Pop Thrills: A Love Letter to Scottish Pop
Ahead of the National Museum of Scotland's Rip It Up exhibition we speak to journalists, radio hosts and documentary makers about the moments in Scottish music that matter to them
How do you get yours? Blaring LOUD from your car radio? On a playlist a pal made you? On shiny, special edition vinyl? On... cassette? When was the last time you choreographed dance moves with your best friend? The first time you bought a magazine because your favourite band was splashed on the cover? Which chorus takes you back to a clumsy kiss at a house party? Will you show us your best karaoke ballad?
Pop music is for the people. It’s the soundtrack for pub garden pints, sticky dancefloors, or a soak in the tub using the showerhead as a mic. A great pop song can be a time machine, party fuel or a comfort blanket, and a pop star can be a preacher, a poet, an alien, a sexual awakening. In this love letter to Scottish pop, we ask long-serving journalists, radio hosts and documentary makers about the moments that made music matter to them – and why they feel compelled to document the transcendent chaos of pop.
Straight to Your Brain: Vic Galloway, 5SC, and Scottish music on radio
With a blast of Hey, Johnnie Cope on the pipes, radio station 5SC roared into life. Broadcasting from Bath Street, Glasgow in March 1923, 5SC was the first BBC radio station to be based in Scotland and then-director Herbert Carruthers told the Evening Times: “To elevate the public taste in music […] and to give the public the best in entertainment will be our motto.” 95 years later, BBC Radio Scotland sits proud in the shiny Pacific Quay, gazing out to the Hydro from over the Clyde. Every Monday night, Vic Galloway’s show introduces eager listeners to brand new sounds – it’s no surprise that he believes pop’s spiritual home is on the airwaves. The radio DJ, esteemed author and tireless champion of excellent tunes enthuses: “There’s no distraction besides the music. It’s mainlined straight to your brain, and you either like something or you don’t. Radio reached its all-time high in listening figures in 2017, which shows how it still moves people.” He emphasises, too, the importance of an expert curator/selector, name-checking the late, great John Peel: “I don’t trust or expect an algorithm to second-guess my music taste, I like being recommended things that blow my mind, or lead me in different directions!”
Trusting someone’s music taste is an intimate exercise, and one which Scottish radio has taken extremely seriously. For seven months in 1967, Radio Scotland endured the freezing waters off the coast of Dunbar on a boat called the Comet, determined to bring pop joy to the masses – until the Marine Offences Act shut down pirate radio in the UK. Student radios have demonstrated similar grit, albeit in the face of diminishing budgets rather than blowy seas. The Skinny’s Music editor and former manager of Edinburgh University’s Fresh Air station, Tallah Brash, remembers: “We had no money, so we did a lot of fundraisers and put on a lot of gigs. There was a real sense of community!” Glasgow University’s influential student radio Subcity has been on air nearly twenty five years, and offered an early platform to the likes of LuckyMe co-founder and hip-hop oddball Hudson Mohawke.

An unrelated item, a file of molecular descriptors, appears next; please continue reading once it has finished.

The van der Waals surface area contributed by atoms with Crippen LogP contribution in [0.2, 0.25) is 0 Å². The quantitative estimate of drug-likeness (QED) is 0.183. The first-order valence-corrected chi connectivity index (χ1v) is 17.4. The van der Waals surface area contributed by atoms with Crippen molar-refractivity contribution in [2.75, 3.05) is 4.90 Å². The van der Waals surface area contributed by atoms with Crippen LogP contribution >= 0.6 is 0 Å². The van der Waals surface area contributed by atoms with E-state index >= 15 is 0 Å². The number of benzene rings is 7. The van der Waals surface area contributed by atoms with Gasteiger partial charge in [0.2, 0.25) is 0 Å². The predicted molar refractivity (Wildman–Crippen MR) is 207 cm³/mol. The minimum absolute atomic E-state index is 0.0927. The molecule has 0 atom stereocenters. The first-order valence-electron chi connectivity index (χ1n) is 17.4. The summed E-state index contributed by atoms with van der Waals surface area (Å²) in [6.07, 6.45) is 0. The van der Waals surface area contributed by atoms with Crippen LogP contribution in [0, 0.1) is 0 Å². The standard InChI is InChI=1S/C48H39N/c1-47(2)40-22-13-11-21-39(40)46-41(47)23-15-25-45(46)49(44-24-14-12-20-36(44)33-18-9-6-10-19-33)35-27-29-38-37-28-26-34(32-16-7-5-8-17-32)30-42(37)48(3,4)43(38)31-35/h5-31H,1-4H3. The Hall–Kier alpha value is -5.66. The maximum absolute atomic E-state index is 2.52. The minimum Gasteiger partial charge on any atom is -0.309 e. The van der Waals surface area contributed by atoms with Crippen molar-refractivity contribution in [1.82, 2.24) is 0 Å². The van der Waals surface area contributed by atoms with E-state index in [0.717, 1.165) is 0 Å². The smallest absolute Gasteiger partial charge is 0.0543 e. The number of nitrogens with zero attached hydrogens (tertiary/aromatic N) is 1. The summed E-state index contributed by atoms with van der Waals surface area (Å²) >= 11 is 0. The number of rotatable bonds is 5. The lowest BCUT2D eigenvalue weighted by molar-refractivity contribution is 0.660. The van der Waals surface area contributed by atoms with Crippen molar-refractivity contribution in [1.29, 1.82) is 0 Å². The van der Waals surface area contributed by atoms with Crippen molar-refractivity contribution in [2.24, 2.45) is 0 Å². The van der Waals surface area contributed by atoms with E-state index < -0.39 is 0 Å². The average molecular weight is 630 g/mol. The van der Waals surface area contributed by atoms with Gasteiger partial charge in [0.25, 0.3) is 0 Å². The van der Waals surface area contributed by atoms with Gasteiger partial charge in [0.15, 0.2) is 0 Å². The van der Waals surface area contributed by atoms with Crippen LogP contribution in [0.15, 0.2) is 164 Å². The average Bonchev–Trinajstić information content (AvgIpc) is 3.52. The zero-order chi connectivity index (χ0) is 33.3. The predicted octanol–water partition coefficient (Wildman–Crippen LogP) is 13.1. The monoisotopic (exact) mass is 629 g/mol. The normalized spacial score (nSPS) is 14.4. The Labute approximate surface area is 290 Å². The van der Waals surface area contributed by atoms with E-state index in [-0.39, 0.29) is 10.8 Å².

For Galloway, hearing one band in particular sparked his interest in the power of radio: “I would have been around 12 or 13 years old, and already considered myself a ‘punk’ in rural Fife, dressed in DM boots and tight jeans,” he says. “When I heard The Jesus and Mary Chain I couldn’t believe the racket they were making, with those layers of feedback and distortion. There were sugary sweet tunes in there though, and I was hooked. To then discover they were Scottish was really important too.” He reckons that TV is too populist by nature to be a useful tool in music discovery, but admits that Annie Lennox’s “visually striking, cropped orange crew-cut hair” is perhaps his earliest memory of seeing a Scottish ‘contemporary’ artist on national television: “She looked amazing, sexy and somewhat androgynous. Her voice had soul and power, and tunes like Sweet Dreams and Love is a Stranger stood out when I was a wee boy. I still like them today!”
Music Television: Top of the Pops, and Scottish music on TV